Frantone’s Fran Blanche reckons she knows the real secret to Josh Homme’s tone – and it’s not the Peavey Decade

Fran Blanche on Josh Homme's guitar tone secret
(Image credit: Kevin Winter / Getty / Fran Blanche / YouTube)

Fran Blanche – the unique brain behind pedal maker Frantone Electronics – always has interesting insights into tone, and she’s recently posited a theory that questions the secret of Josh Homme’s velvet-y sound.

Last year, in Apple’s TV’s documentary series Watch That Sound with Mark Ronson, Homme indicated that the Peavy Decade – a tiny ’80s solid-state combo – was the surprise ‘secret’ to some of his most iconic Queens Of The Stone Age tones, including the stomping No One Knows.

At the time, Ronson joked the revelation was the “hard rock equivalent of, ‘Who shot JFK?’” and resale prices of the amp have since shot up, with used combos now regularly fetching prices far north of $500.

However, Blanche – whose ears and expertise are both well-established – says she has two issues with this turn of events. First, she notes the same preamp tone can be found in a number of much cheaper amps, notably her favored Peavey Bandit 65 and also the brand’s smaller Back Stage combo.

Second, Blanche reveals that she suspects Homme’s professed love of the Decade is not the whole story, and alleges it may even be a bit of cunning misdirection from the QOTSA man. 

Instead, the tone guru references an old Liam Lynch video interview with Homme (the original has since been deleted) in which she alleges Homme referenced “a little box on the floor” with a built-in speaker and top-mounted handle.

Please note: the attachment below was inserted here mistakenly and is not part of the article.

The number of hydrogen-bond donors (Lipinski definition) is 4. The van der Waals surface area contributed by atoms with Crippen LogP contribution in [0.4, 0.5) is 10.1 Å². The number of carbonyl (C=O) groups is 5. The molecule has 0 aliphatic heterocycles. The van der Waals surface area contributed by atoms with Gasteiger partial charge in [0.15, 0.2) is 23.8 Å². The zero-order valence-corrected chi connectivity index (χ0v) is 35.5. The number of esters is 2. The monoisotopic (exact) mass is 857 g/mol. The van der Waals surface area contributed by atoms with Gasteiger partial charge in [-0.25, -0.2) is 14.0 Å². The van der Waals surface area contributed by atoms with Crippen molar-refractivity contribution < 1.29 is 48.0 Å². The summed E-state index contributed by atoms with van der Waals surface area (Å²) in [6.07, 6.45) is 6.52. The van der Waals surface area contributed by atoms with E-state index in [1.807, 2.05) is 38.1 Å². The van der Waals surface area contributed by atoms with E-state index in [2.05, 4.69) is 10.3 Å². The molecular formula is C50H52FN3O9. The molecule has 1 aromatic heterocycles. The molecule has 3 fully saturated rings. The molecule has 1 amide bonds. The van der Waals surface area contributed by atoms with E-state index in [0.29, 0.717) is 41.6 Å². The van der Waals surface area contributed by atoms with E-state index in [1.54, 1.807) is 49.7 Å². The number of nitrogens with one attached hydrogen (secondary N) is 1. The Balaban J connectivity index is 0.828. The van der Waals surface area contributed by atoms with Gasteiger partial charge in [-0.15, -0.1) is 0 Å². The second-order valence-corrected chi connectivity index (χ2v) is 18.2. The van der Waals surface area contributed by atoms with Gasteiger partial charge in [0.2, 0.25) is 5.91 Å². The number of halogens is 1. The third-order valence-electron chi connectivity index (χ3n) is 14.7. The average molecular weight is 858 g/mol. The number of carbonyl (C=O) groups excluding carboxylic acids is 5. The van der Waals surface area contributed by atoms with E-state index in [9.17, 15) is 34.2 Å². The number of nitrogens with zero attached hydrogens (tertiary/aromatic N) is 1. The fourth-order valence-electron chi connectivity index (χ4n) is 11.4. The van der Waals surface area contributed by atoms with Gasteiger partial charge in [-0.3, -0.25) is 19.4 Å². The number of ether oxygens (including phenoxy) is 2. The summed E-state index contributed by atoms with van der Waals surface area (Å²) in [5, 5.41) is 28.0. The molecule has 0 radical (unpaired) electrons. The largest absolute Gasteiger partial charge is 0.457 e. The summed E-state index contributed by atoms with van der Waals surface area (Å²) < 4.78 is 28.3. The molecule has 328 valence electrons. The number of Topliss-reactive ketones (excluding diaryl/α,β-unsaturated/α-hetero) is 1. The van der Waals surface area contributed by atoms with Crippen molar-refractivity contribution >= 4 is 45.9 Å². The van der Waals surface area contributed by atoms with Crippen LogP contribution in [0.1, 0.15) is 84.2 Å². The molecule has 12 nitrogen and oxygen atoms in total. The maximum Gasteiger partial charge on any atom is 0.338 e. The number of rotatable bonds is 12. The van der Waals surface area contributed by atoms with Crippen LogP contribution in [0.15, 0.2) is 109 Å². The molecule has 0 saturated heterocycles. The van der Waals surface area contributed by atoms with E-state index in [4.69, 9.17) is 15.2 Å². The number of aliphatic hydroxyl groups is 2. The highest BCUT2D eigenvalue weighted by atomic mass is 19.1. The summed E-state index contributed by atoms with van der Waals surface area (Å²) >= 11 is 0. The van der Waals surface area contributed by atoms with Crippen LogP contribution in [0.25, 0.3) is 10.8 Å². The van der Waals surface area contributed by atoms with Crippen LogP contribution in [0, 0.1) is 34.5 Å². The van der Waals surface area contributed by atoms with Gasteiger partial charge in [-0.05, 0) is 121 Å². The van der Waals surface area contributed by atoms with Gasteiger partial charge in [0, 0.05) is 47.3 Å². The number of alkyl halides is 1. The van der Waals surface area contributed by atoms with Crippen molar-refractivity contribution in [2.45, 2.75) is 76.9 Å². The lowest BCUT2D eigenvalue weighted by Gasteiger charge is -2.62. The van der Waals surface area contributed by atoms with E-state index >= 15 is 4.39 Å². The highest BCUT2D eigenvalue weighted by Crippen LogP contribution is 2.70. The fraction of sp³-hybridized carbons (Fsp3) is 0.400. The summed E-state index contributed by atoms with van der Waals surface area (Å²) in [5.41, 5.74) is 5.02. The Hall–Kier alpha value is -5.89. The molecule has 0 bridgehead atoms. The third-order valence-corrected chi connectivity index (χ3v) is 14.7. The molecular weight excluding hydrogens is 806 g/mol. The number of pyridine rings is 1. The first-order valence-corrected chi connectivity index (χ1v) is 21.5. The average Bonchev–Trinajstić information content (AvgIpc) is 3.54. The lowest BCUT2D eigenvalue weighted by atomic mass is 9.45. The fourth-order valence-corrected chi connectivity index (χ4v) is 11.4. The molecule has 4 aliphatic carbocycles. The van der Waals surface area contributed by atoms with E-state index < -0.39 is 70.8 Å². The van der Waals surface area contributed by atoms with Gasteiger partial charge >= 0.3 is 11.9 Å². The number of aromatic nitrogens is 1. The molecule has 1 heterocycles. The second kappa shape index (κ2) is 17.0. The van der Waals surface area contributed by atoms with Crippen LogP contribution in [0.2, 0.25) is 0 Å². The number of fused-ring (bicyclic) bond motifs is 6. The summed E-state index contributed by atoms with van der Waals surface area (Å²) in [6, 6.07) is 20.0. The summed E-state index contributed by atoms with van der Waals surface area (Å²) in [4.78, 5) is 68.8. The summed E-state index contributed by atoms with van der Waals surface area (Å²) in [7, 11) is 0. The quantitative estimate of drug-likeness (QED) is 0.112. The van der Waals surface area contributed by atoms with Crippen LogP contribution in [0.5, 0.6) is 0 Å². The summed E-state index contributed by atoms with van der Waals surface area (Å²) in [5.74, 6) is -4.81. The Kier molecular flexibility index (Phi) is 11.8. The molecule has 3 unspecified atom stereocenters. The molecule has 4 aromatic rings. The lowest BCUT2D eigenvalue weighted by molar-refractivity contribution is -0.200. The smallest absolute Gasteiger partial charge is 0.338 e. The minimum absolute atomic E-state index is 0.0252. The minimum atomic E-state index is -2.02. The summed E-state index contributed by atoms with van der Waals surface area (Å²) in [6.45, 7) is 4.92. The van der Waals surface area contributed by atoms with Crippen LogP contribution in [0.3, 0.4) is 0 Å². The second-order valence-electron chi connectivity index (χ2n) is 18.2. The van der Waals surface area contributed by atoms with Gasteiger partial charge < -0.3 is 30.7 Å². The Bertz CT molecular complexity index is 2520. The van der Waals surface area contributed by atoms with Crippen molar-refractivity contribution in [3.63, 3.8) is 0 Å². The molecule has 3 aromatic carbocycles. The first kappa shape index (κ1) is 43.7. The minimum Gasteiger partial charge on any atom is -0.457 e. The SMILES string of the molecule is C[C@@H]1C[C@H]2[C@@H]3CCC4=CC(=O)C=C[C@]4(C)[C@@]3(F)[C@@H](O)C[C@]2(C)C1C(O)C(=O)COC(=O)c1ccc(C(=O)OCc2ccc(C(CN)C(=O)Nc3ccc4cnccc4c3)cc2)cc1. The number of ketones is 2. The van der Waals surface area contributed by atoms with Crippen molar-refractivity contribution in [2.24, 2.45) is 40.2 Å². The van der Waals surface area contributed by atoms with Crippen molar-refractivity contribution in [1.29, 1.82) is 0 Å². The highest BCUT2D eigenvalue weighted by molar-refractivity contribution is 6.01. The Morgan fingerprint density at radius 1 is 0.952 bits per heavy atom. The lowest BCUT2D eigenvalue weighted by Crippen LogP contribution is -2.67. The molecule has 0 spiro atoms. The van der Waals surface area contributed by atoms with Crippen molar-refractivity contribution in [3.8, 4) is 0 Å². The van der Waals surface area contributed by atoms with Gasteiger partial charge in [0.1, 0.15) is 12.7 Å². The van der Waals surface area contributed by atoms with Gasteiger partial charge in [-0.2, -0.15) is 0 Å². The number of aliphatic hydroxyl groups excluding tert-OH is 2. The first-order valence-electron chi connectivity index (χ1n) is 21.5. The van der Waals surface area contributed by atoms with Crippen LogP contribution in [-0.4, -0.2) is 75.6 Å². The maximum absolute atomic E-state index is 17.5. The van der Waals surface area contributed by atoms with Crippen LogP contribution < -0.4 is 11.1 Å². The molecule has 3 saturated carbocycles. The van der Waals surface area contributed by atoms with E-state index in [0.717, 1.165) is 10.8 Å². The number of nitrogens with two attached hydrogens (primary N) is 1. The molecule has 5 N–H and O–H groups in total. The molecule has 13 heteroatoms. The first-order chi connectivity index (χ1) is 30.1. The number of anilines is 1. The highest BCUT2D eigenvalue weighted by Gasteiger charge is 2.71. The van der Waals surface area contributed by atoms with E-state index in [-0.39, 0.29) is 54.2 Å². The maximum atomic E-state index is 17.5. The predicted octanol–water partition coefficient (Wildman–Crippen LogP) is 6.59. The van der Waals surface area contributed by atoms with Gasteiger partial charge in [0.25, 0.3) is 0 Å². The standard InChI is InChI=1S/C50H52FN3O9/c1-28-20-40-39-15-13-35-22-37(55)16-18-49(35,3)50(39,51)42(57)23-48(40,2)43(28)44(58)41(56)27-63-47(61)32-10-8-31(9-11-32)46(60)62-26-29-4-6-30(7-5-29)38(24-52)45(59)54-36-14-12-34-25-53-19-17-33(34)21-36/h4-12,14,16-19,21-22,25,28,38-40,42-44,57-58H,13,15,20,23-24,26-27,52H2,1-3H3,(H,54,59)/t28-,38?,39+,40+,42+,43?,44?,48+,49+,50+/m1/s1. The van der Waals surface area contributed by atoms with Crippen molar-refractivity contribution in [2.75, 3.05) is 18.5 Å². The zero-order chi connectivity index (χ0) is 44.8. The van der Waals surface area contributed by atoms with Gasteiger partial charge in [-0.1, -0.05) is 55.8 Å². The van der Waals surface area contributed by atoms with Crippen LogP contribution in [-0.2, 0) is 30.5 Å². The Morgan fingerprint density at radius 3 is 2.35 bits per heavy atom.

The unit, Blanche reckons, is likely an old mag recorder – a sort of auxiliary amp designed to add the ability to play back magnetic tape audio recordings on old 16mm film editing desks.

Fran Blanche says this is Homme’s mystery amp

The mystery box Blanche says is Homme’s real secret weapon (Image credit: Liam Lynch / YouTube)

“These things were made in small lots and I’ve found examples of them from throughout the ’60s and ’70s, but I’ve not found anything that has the form factor of that ‘secret weapon’ that Josh Homme has,” says Blanche. 

“It’s clear that at some point in the ’80s and ’90s that these little mag recorder amps were making their way to surplus stores. And, sure enough, when they found that they really loved that sound, these guys in the high desert were snarfing up these little mag recorders.”

“I think that is the real secret weapon,” Blanche says later in her post. “I think that saying the Peavey Decade was the real secret weapon was a very convenient way of [throwing people off]. I’m sure he used them, but it was not the original secret weapon, at least not from 15 years ago in the video that I recall.”

Guitar World has also found part of the original Homme interview clip re-posted on YouTube [embedded below, while it lasts], which features the box. Homme says in the footage that the mysterious unit is the “shittiest out of the like 10 of these I have... [because] it was left sitting out in the rain”, and that it is “meant to get blown-out”. He also plays a guitar made out of an old crucifix through the amp, so it’s worth watching just for that.

So there you have it: a new dimension to the ongoing Homme tone debate. Blanche is calling for anyone with a similar unit to get in touch so she can identify the make and model, which could be one of a high number of small producers from the era.

In the meantime, Blanche leaves Homme tone hounds with a word of warning: “Don’t buy a Peavey Decade for $500. If you want that sound, go with the Bandit 65 – you won’t regret it…”

For further updates, keep an eye on Fran Blanche’s YouTube channel.

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Matt Parker

Matt is a staff writer for Before that he spent 10 years as a freelance music journalist, interviewing artists for the likes of Total Guitar, Guitarist, Guitar World, MusicRadar,, DJ Mag and Electronic Sound. In 2020, he launched, which aims to share the ideas that make creative lifestyles more sustainable. He plays guitar, but should not be allowed near your delay pedals.